The TOS-1-4 system, which first gained widespread notice in combat in Chechnya, fires a 220mm "flame rocket" which is probably a fuel-air explosive. This type of munition releases a large cloud of flammable gas and cause massive explosions that can clear out bunkers and other fortifications. The TOS-1-4 [expansion unknown] was first displayed publicly at the third international Omsk '99 exhibition of ground and air equipment in June 1999. Held on the grounds of the Polyot aerospace amalgamation, demonstration exercises and firing tests were held at the Svetly township test site. Possibly a prototype, the chassis is based on the T-72 tank. Systems of this type in the West are typically employed for mine-clearing operations, and it is possible that this system was pressed into service in Chechnya for this purpose, as well as to employ the fuel-air explosive area denial munition against Chechen fighters in urban areas.During the 1994-95 war in Chechnya the Russians were surprised by the sophistication of the Chechen use of booby-traps and mines. Chechens mined and booby-trapped everything, showing excellent insight into the actions and reactions of the average Russian soldier. Mine and booby- trap awareness was hard to maintain among poorly trained Russian troops. In the recent fighting that began in late 1999, the Chechen capital Grozny has been heavily mined by Chechen forces, who are fighting from shelters for grenade-launcher- and machine-gun crews. The Russian military has also charged that Chechen fighters preparing to wage chemical warfare using chlorine, ammonia and sulphuric acid bombs buried in Grozny. The TOS-1-4 system's area denial capability would be useful for both mine-clearing operations, as well as in operations against dug-in troops.
In early December 1999 Chechnya accused the Russian military of using an unidentified type of chemical weapon in the assault on Grozny. According to Chechen reports, over 30 people were killed in the attack, which witnesses said produced unusually yellow flames, and more than 200 others suffered various degrees of burns. Although unconfirmed, these reports are suggestive of the incomplete detonation of the fuel aerosol dispersed from a fuel-air explosive. Munitions of this type require precise aerosol dispersal of fuel to ensure proper mixing with atmospheric oxygen, followed by precisely timed firing of a small initiator charge to produce a large explosion. Improper disperal of the fuel aerosol or a mis-timed firing of the initiator could produce a large fireball, but the resulting deflagration would not produce the blast shock wave of the intended explosive detonation. The challenge of reliably producing consistent detonations has limited the application of this type of munition in Western arsenals.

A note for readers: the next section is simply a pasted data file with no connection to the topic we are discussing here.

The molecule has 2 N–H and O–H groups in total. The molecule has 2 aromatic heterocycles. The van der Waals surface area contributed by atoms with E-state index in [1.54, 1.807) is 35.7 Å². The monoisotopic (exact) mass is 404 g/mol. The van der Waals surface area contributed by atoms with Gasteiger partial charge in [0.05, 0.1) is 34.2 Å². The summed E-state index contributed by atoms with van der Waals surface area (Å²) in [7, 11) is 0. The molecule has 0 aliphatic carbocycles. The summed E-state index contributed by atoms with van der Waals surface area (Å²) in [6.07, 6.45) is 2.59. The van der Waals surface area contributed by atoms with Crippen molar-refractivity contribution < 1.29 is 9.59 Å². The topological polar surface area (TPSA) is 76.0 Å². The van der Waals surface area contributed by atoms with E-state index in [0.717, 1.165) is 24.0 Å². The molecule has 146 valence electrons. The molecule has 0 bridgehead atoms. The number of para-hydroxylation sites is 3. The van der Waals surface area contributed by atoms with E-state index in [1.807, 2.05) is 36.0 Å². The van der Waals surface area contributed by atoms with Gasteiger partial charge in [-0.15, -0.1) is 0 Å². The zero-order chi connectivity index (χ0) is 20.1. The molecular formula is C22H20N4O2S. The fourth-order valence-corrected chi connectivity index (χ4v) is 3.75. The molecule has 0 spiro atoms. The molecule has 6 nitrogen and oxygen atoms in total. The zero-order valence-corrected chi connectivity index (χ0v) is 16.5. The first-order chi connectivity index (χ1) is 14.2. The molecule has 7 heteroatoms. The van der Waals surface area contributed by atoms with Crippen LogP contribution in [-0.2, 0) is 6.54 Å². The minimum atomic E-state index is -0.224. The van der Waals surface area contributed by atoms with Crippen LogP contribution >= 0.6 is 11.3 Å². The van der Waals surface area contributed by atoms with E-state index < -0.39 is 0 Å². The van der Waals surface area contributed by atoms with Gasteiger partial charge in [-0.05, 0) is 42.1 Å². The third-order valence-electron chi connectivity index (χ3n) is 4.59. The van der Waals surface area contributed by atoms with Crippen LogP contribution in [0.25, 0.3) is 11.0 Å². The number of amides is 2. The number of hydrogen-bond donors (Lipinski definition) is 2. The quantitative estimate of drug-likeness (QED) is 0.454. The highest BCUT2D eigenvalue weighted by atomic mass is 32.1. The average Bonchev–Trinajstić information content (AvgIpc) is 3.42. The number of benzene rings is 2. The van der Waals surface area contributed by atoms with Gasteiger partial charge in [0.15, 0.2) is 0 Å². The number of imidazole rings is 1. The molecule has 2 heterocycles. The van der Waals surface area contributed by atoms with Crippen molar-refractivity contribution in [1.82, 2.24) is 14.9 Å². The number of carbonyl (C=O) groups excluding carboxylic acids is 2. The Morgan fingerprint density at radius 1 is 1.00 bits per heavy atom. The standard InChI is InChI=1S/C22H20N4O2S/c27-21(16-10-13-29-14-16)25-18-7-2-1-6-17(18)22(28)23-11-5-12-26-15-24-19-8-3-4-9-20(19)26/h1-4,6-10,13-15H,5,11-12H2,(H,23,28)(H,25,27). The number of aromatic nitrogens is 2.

As of 08 December 1999 the United States Department of State acknowledged that they were aware of reports that Russia was using fuel air bombs, but it could not confirm specific reports of their employment. By late December 1999 news agencies were reporting that Russian warplanes had begun dropping powerful aerosol bombs on Chechen bases, sometimes located in caves and deep trenches.
On 28 December 1999 First Deputy Chief of the Russian General staff, Colonel General Valery Manilov, stated that the Russian Federal Forces had not applied what he termed "volume explosion bombs" in the Chechen mountains, although he acknowledged that Russia has such weapons. This denial is noteworthy, in that it does not assert that such weapons have not been used in Grozny, only that they had not been used in other parts of Chechnya. The precise technical scope of this denial is also unclear, in that standard reference sources, such as the Russian Arms Catalog and the ORDATA-II CDROM, do not disclose the fact of the existence of air-delivered fuel-air explosives in the Russian arsenal.